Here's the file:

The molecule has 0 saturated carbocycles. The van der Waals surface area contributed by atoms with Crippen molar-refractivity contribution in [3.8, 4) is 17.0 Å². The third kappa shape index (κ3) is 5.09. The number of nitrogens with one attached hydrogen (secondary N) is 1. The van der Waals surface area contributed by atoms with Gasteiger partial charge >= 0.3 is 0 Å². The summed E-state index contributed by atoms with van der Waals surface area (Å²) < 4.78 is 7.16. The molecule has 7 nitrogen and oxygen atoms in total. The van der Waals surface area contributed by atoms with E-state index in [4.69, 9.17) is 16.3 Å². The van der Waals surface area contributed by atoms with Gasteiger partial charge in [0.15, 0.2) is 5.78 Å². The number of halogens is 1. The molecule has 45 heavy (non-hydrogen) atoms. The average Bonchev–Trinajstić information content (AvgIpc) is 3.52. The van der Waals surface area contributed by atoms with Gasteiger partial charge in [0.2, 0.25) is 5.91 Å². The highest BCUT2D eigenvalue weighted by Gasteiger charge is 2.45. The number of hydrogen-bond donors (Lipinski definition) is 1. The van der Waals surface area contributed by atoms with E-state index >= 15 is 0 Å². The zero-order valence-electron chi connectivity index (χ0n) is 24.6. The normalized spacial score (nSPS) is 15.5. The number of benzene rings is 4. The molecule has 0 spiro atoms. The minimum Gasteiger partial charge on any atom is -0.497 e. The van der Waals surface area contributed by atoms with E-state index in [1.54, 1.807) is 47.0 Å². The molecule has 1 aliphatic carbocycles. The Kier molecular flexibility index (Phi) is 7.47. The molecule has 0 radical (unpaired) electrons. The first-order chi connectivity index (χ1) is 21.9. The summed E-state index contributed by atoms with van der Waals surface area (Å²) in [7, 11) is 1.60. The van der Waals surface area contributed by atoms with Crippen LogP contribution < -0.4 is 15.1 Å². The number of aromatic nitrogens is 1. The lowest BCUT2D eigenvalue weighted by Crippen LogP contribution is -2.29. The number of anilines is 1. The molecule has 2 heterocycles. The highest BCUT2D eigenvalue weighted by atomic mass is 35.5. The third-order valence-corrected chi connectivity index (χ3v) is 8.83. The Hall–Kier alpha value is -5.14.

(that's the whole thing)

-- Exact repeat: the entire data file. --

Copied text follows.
The molecule has 0 saturated carbocycles. The van der Waals surface area contributed by atoms with Crippen molar-refractivity contribution in [3.8, 4) is 17.0 Å². The third kappa shape index (κ3) is 5.09. The number of nitrogens with one attached hydrogen (secondary N) is 1. The van der Waals surface area contributed by atoms with Gasteiger partial charge >= 0.3 is 0 Å². The summed E-state index contributed by atoms with van der Waals surface area (Å²) < 4.78 is 7.16. The molecule has 7 nitrogen and oxygen atoms in total. The van der Waals surface area contributed by atoms with E-state index in [4.69, 9.17) is 16.3 Å². The van der Waals surface area contributed by atoms with Gasteiger partial charge in [0.15, 0.2) is 5.78 Å². The number of halogens is 1. The molecule has 45 heavy (non-hydrogen) atoms. The average Bonchev–Trinajstić information content (AvgIpc) is 3.52. The van der Waals surface area contributed by atoms with Gasteiger partial charge in [0.2, 0.25) is 5.91 Å². The highest BCUT2D eigenvalue weighted by Gasteiger charge is 2.45. The number of hydrogen-bond donors (Lipinski definition) is 1. The van der Waals surface area contributed by atoms with E-state index >= 15 is 0 Å². The zero-order valence-electron chi connectivity index (χ0n) is 24.6. The normalized spacial score (nSPS) is 15.5. The number of benzene rings is 4. The molecule has 0 spiro atoms. The minimum Gasteiger partial charge on any atom is -0.497 e. The van der Waals surface area contributed by atoms with E-state index in [1.54, 1.807) is 47.0 Å². The molecule has 1 aliphatic carbocycles. The Kier molecular flexibility index (Phi) is 7.47. The molecule has 0 radical (unpaired) electrons. The first-order chi connectivity index (χ1) is 21.9. The summed E-state index contributed by atoms with van der Waals surface area (Å²) in [7, 11) is 1.60. The van der Waals surface area contributed by atoms with Crippen LogP contribution < -0.4 is 15.1 Å². The number of aromatic nitrogens is 1. The lowest BCUT2D eigenvalue weighted by Crippen LogP contribution is -2.29. The number of anilines is 1. The molecule has 2 heterocycles. The highest BCUT2D eigenvalue weighted by atomic mass is 35.5. The third-order valence-corrected chi connectivity index (χ3v) is 8.83. The Hall–Kier alpha value is -5.14.